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Movie Review: Joan Rivers: A Piece of Work

By Philip Martin

This article was published July 23, 2010 at 3:26 a.m.

— Those of us of a certain age might remember when Joan Rivers was actually something other than the celebrity celebrity-stalker she appears to play on television. Now, as she snarkily prowls the red carpets - with her daughter Melissa in tow - it’s easy to think of her like one of those peculiar Hollywood institutions like the Golden Globes, which people court but don’t genuinely respect.

Well, you may not come away from Ricki Stern and Annie Sundberg’s (blisteringly funny) chronicle of a year in the life of the comedian actually liking Joan Rivers, much less understanding her, but by gosh this movie is going to force you to respect her. The movie was filmed when Rivers was 75 years old (before her latest “comeback” on the Donald Trumpreality show The Apprentice), and the most impressive thing about her is her sheer stamina and energy.

Rivers is an old-school assault comic, like Don Rickles but without Rickles’ especial pathos (which clues us all in that the comic is really a nice man after all). I’m not at all sure Joan Rivers is in any sense nice, although I’ll allow that she is possessed of a cer-tain animal instinct for pushing past whatever doubts fleetingly shade her mind. She is merciless to a fault, and she seems interested in her capacity for cruelty. She seems to understand that she needs attention more than love, and like all pathologically funny people she is willing to sacrifice all dignity and perhaps even her humanity for a laugh.

She was, the movie reminds us, Johnny Carson’s permanent guest host from the mid-1970s until 1986, when her mentor dropped her for accepting her own talk show on the thenfledgling Fox network. Carson, a father figure who had mentored Rivers for years, never spoke to her again.

Her show soon failed, and shortly after that, her husband and the show’s producer, Edgar Rosenberg, committed suicide. Soon Rivers, never an A-lister, was reduced to a punch line. She was the brassy failure who’d had more cosmetic surgeries than Michael Jackson.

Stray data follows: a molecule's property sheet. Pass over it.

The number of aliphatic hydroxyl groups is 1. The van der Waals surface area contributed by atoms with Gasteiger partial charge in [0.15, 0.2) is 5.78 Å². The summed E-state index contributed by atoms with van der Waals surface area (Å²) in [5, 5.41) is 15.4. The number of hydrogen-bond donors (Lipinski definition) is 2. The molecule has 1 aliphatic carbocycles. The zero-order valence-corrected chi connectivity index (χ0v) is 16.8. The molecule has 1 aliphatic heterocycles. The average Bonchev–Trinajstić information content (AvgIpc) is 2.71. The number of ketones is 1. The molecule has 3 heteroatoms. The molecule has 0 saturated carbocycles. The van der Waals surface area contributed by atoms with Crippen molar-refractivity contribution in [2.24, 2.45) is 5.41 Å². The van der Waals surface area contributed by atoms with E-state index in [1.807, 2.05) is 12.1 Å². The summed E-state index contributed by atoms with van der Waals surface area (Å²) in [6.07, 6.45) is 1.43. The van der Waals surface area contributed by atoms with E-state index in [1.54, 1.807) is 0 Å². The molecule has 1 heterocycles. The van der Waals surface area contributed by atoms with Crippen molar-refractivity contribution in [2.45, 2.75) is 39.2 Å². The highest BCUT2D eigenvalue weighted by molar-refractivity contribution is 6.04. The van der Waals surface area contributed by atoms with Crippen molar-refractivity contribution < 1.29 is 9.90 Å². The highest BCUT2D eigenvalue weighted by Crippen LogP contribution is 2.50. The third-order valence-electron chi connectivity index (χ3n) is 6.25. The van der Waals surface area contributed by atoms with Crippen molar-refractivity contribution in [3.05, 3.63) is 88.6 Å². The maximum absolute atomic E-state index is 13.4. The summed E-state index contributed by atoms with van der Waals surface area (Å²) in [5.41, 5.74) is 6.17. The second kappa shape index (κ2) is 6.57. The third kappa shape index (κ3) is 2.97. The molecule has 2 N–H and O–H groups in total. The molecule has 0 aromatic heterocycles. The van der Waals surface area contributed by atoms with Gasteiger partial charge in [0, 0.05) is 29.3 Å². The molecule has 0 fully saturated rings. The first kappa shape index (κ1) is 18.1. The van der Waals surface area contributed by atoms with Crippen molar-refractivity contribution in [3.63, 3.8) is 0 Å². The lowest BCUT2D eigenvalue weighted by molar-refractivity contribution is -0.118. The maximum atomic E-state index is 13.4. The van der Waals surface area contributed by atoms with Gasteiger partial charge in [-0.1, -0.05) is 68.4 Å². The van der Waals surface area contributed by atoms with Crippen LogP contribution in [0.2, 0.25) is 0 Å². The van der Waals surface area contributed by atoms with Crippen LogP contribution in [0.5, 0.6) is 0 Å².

But she kept working. And she keeps working to this day.

She needs an audience more than she needs audienceapproval, and if she can’t get a network gig she’ll work lounges and clubs. She writes books and flies around the country, bouncing from midlevel gigs in midlevel cities. She hawks her own line of jewelry on QVC, she’s brutal to herself and to any celebrity whose fame approaches or exceeds her own. Her only saving grace, the only thing that excuses her, is that she’s both viciously funny and patently pathetic.

It’s not clear if Joan Rivers has an interior life, that there is a self there beneath the surgical sculpting, but the possibility that there isn’t is suggested from the film’s opening sequence. At any rate, she doesn’t waste any psychic energy feeling sorry for herself. While it’s apparent she can be deeply wounded, there’s a sense that she’s almost eager for hurt that she can convert into material.

Rivers is a fascinating subject, but Stern and Sundberg, serious documentarians whose previous work includes the devastating The Devil Came on Horseback, about the atrocities in Darfur, wisely refrain from attempting to psychoanalyze her, or to draw any general conclusions about the emotional requirements of funny people. Instead they are content toobserve, in a cool but sympathetic way, how this particular dynamo hums.

MovieStyle, Pages 31 on 07/23/2010

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